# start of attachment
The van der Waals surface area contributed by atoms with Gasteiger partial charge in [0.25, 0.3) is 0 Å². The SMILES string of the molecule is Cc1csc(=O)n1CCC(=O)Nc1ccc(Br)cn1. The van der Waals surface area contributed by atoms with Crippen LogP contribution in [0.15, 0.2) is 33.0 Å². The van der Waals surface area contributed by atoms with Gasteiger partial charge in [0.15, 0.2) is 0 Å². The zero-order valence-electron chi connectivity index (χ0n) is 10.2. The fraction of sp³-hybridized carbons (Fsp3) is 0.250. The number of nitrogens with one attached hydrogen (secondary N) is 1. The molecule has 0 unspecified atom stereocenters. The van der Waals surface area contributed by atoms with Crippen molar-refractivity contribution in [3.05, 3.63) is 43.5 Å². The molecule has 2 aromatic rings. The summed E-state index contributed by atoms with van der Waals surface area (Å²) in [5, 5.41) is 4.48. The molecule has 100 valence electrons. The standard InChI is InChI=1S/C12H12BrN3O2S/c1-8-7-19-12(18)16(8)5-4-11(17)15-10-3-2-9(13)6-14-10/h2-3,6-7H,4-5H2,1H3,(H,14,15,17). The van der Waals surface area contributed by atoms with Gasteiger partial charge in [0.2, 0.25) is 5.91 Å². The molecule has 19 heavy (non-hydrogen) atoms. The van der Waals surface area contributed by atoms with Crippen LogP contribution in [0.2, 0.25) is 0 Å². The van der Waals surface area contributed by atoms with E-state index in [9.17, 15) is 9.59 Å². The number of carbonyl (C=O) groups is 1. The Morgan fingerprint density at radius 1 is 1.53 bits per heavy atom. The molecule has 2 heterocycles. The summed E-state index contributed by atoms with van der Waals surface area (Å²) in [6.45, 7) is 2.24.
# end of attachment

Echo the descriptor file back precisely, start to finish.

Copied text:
The van der Waals surface area contributed by atoms with Gasteiger partial charge in [0.25, 0.3) is 0 Å². The SMILES string of the molecule is Cc1csc(=O)n1CCC(=O)Nc1ccc(Br)cn1. The van der Waals surface area contributed by atoms with Crippen LogP contribution in [0.15, 0.2) is 33.0 Å². The van der Waals surface area contributed by atoms with Gasteiger partial charge in [0.15, 0.2) is 0 Å². The zero-order valence-electron chi connectivity index (χ0n) is 10.2. The fraction of sp³-hybridized carbons (Fsp3) is 0.250. The number of nitrogens with one attached hydrogen (secondary N) is 1. The molecule has 0 unspecified atom stereocenters. The van der Waals surface area contributed by atoms with Crippen molar-refractivity contribution in [3.05, 3.63) is 43.5 Å². The molecule has 2 aromatic rings. The summed E-state index contributed by atoms with van der Waals surface area (Å²) in [5, 5.41) is 4.48. The molecule has 100 valence electrons. The standard InChI is InChI=1S/C12H12BrN3O2S/c1-8-7-19-12(18)16(8)5-4-11(17)15-10-3-2-9(13)6-14-10/h2-3,6-7H,4-5H2,1H3,(H,14,15,17). The van der Waals surface area contributed by atoms with Gasteiger partial charge in [0.2, 0.25) is 5.91 Å². The molecule has 19 heavy (non-hydrogen) atoms. The van der Waals surface area contributed by atoms with Crippen LogP contribution in [0.2, 0.25) is 0 Å². The van der Waals surface area contributed by atoms with E-state index in [9.17, 15) is 9.59 Å². The number of carbonyl (C=O) groups is 1. The Morgan fingerprint density at radius 1 is 1.53 bits per heavy atom. The molecule has 2 heterocycles. The summed E-state index contributed by atoms with van der Waals surface area (Å²) in [6.45, 7) is 2.24.